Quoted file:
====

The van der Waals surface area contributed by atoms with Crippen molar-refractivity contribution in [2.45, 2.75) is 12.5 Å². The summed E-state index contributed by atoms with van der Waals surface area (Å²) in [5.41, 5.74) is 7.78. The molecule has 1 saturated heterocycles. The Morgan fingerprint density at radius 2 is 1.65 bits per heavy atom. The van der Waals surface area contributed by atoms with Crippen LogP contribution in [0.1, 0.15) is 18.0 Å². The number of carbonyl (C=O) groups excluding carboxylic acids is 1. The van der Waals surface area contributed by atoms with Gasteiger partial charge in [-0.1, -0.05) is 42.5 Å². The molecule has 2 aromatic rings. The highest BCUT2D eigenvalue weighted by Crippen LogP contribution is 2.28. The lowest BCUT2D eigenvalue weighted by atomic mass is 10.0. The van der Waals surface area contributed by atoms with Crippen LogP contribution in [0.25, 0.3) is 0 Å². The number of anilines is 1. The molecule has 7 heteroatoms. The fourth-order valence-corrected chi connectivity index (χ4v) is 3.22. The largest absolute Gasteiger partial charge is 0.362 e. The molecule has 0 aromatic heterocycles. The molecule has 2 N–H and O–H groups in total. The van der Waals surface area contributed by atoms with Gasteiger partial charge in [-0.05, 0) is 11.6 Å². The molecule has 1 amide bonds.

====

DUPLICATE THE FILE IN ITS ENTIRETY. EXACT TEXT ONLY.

The van der Waals surface area contributed by atoms with Crippen molar-refractivity contribution in [2.45, 2.75) is 12.5 Å². The summed E-state index contributed by atoms with van der Waals surface area (Å²) in [5.41, 5.74) is 7.78. The molecule has 1 saturated heterocycles. The Morgan fingerprint density at radius 2 is 1.65 bits per heavy atom. The van der Waals surface area contributed by atoms with Crippen LogP contribution in [0.1, 0.15) is 18.0 Å². The number of carbonyl (C=O) groups excluding carboxylic acids is 1. The van der Waals surface area contributed by atoms with Gasteiger partial charge in [-0.1, -0.05) is 42.5 Å². The molecule has 2 aromatic rings. The highest BCUT2D eigenvalue weighted by Crippen LogP contribution is 2.28. The lowest BCUT2D eigenvalue weighted by atomic mass is 10.0. The van der Waals surface area contributed by atoms with Crippen LogP contribution in [0.25, 0.3) is 0 Å². The number of anilines is 1. The molecule has 7 heteroatoms. The fourth-order valence-corrected chi connectivity index (χ4v) is 3.22. The largest absolute Gasteiger partial charge is 0.362 e. The molecule has 0 aromatic heterocycles. The molecule has 2 N–H and O–H groups in total. The van der Waals surface area contributed by atoms with Gasteiger partial charge in [-0.05, 0) is 11.6 Å². The molecule has 1 amide bonds.